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Re: The focus is wealth not health in too many instances

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ReaderAisha2020 wrote: June 7th, 2021, 3:53 pm I agree that healthcare nowadays is often entered into for financial gain and also due to gain status in the society. Doctors have prestige and earn the praise of people for being doctors and are looked up to as they are thought to be more intelligent and caring. They earn a lot more than other types of professions. Despite of this, there are are many complaints about the treatment of patients in the healthcare system. As the writer of this book has mentioned in some parts, clients are often not recieving the attention and care they deserve a lot of the time. Clients need more than just s diagnosis and some medication. At the same time many important types of treatment are unbelievably expensive and so not available to normal people. There are also discriminatory rules at times and age discrimination, in which people above a certain age are denied access to certain treatments. Therefore, in our time it seems that the essence of healthcare as a caring profession has been corrupted somewhat. It's perhaps not enough that grades determine a profession but also a person's personality and reason for entering it. It would be useful if training taught the younger doctors that they are providing a service and it is a huge responsibility. People's lives are in their hands, so it is not only for financial gsin
A couple of things:

Firstly, if someone can get into Med school, they have access to other opportunities that make more money than being a doctor.

Secondly, Med school training spends little to no time and energy training young doctors about the business of medicine.

Lastly, running into a crappy doctor is not evidence of problems with the system of Healthcare delivery. I'm not saying that there aren't problems with the system, just that anecdotes about this or that jerk doctor isn't proof of them.
"As usual... it depends."
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Charmaine Cabaron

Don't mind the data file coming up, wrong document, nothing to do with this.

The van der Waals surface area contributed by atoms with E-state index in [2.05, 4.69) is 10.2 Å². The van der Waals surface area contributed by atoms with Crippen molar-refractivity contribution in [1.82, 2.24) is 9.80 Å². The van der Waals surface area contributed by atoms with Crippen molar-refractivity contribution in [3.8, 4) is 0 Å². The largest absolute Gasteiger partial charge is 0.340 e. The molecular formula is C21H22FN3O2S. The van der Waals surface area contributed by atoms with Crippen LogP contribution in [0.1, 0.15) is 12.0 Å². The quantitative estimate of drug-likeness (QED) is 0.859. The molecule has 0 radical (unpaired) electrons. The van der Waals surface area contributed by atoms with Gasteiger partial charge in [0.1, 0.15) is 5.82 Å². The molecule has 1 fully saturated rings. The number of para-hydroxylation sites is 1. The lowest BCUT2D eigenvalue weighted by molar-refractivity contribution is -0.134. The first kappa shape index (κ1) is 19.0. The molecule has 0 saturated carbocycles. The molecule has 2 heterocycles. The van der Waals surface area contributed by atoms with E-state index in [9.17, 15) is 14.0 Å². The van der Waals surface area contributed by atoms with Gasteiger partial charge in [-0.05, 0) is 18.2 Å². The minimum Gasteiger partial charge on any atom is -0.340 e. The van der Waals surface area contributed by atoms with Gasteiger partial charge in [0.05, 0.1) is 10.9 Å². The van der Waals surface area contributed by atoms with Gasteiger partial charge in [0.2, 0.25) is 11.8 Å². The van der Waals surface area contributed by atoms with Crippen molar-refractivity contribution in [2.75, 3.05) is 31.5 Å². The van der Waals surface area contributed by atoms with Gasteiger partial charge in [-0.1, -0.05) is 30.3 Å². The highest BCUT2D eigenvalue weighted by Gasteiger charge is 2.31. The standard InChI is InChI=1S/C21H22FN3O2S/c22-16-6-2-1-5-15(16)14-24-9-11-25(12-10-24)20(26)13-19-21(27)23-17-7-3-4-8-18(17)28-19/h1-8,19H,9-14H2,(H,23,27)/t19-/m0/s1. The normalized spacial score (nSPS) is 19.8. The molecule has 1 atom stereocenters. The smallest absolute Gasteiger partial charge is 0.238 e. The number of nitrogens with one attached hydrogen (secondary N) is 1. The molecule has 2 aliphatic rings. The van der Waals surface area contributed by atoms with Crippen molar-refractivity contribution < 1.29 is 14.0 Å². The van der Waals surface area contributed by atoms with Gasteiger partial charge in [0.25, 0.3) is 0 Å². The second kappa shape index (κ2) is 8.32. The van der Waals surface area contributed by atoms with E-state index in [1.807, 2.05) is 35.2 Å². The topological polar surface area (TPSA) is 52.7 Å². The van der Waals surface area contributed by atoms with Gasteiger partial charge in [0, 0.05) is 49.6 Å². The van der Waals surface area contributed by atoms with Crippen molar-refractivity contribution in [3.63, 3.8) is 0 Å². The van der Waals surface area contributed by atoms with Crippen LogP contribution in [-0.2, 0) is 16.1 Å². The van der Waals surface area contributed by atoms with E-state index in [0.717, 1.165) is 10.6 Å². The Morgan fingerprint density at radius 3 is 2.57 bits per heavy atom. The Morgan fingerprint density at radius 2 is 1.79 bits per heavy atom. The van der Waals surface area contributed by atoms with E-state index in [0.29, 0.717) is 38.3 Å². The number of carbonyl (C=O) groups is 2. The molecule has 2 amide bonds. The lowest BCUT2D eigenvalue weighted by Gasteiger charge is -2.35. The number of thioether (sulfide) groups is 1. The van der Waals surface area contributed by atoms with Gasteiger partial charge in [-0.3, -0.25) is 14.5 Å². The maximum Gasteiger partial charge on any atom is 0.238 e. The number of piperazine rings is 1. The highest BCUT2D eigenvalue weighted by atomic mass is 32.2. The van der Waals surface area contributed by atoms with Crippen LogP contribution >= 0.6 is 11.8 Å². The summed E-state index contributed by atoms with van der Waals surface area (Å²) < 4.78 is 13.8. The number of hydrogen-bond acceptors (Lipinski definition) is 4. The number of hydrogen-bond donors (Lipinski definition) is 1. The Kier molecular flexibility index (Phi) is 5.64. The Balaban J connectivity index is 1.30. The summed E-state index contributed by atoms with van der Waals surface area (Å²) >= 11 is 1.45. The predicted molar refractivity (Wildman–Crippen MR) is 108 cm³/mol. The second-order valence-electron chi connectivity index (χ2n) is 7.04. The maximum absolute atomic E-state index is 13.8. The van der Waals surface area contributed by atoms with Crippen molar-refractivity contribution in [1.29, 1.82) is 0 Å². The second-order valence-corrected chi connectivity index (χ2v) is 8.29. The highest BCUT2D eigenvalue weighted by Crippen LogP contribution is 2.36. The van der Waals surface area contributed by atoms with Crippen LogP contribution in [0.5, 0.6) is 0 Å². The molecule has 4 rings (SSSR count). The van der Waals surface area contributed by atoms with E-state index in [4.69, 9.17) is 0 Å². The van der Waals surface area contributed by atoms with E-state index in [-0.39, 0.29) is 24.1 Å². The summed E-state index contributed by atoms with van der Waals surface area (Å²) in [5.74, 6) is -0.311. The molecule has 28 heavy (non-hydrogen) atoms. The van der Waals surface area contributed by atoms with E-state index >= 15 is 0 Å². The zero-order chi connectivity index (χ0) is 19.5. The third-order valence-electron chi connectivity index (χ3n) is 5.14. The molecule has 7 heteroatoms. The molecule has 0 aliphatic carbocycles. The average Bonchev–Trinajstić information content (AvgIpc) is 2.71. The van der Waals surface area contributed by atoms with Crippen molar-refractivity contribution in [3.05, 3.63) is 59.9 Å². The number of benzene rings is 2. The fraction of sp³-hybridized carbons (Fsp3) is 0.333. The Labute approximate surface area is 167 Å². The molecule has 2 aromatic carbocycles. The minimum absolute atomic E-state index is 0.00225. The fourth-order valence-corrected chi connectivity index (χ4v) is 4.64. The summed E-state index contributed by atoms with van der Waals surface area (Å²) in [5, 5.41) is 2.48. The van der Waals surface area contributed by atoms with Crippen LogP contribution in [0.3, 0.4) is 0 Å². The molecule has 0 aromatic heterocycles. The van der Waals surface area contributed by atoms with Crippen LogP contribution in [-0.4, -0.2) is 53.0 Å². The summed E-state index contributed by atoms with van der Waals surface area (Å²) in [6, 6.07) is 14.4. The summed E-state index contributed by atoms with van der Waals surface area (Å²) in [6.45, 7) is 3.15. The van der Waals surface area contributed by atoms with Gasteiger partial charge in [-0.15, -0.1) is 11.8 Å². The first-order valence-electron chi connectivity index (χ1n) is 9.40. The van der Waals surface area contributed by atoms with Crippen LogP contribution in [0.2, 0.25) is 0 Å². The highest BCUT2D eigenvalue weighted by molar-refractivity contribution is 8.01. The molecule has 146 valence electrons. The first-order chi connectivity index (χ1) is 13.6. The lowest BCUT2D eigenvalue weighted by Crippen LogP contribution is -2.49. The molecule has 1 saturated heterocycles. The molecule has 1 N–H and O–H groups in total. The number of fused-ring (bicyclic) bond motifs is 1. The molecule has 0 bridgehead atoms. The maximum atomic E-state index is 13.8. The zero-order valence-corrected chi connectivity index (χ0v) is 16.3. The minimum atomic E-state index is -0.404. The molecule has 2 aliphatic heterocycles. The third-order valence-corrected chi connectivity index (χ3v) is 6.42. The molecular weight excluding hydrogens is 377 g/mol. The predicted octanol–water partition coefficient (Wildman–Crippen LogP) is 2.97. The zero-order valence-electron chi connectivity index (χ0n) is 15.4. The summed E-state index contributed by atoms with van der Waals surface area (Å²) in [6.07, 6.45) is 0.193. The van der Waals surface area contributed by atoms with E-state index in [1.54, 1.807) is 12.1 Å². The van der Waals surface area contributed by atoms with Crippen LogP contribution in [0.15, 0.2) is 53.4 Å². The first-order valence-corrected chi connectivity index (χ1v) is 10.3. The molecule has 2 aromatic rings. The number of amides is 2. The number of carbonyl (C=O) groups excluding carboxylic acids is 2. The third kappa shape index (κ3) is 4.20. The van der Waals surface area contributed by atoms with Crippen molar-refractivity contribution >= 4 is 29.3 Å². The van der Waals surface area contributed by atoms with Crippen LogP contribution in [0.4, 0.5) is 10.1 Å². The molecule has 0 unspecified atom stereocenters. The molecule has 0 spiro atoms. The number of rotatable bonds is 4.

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Re: The focus is wealth not health in too many instances

Post by Charmaine Cabaron »

LuckyR wrote: June 8th, 2021, 3:08 am
ReaderAisha2020 wrote: June 7th, 2021, 3:53 pm I agree that healthcare nowadays is often entered into for financial gain and also due to gain status in the society. Doctors have prestige and earn the praise of people for being doctors and are looked up to as they are thought to be more intelligent and caring. They earn a lot more than other types of professions. Despite of this, there are are many complaints about the treatment of patients in the healthcare system. As the writer of this book has mentioned in some parts, clients are often not recieving the attention and care they deserve a lot of the time. Clients need more than just s diagnosis and some medication. At the same time many important types of treatment are unbelievably expensive and so not available to normal people. There are also discriminatory rules at times and age discrimination, in which people above a certain age are denied access to certain treatments. Therefore, in our time it seems that the essence of healthcare as a caring profession has been corrupted somewhat. It's perhaps not enough that grades determine a profession but also a person's personality and reason for entering it. It would be useful if training taught the younger doctors that they are providing a service and it is a huge responsibility. People's lives are in their hands, so it is not only for financial gsin
A couple of things:

Firstly, if someone can get into Med school, they have access to other opportunities that make more money than being a doctor.

Secondly, Med school training spends little to no time and energy training young doctors about the business of medicine.

Lastly, running into a crappy doctor is not evidence of problems with the system of Healthcare delivery. I'm not saying that there aren't problems with the system, just that anecdotes about this or that jerk doctor isn't proof of them.
I have to agree with this. It really does depend on the doctor's personality and attitude. I know doctors who are very dedicated and compassionate with their work and there are also a few who are indeed just after the wealth. But to think that they have to go through a lot and even spend a lot in becoming a doctor, maybe some are just using their profession to pay the debts they've incurred along the process of becoming a doctor. Trust me, there are a lot of healthcare workers who thinks of their patient more than they think of themselves and that is a very pure emotion from them. The wholesomeness in just the mere thoughts of helping their patients recover and get back with their lives is their vocation that's why even if there are times that it is beyond their capabilities, still they try their best to be there for the needy. We might just have to see from their point of views as to why they are the way they are-- the good and the bad. Afterall, we are all responsible for our actions and there is enough reason to justify the reason behind our actions.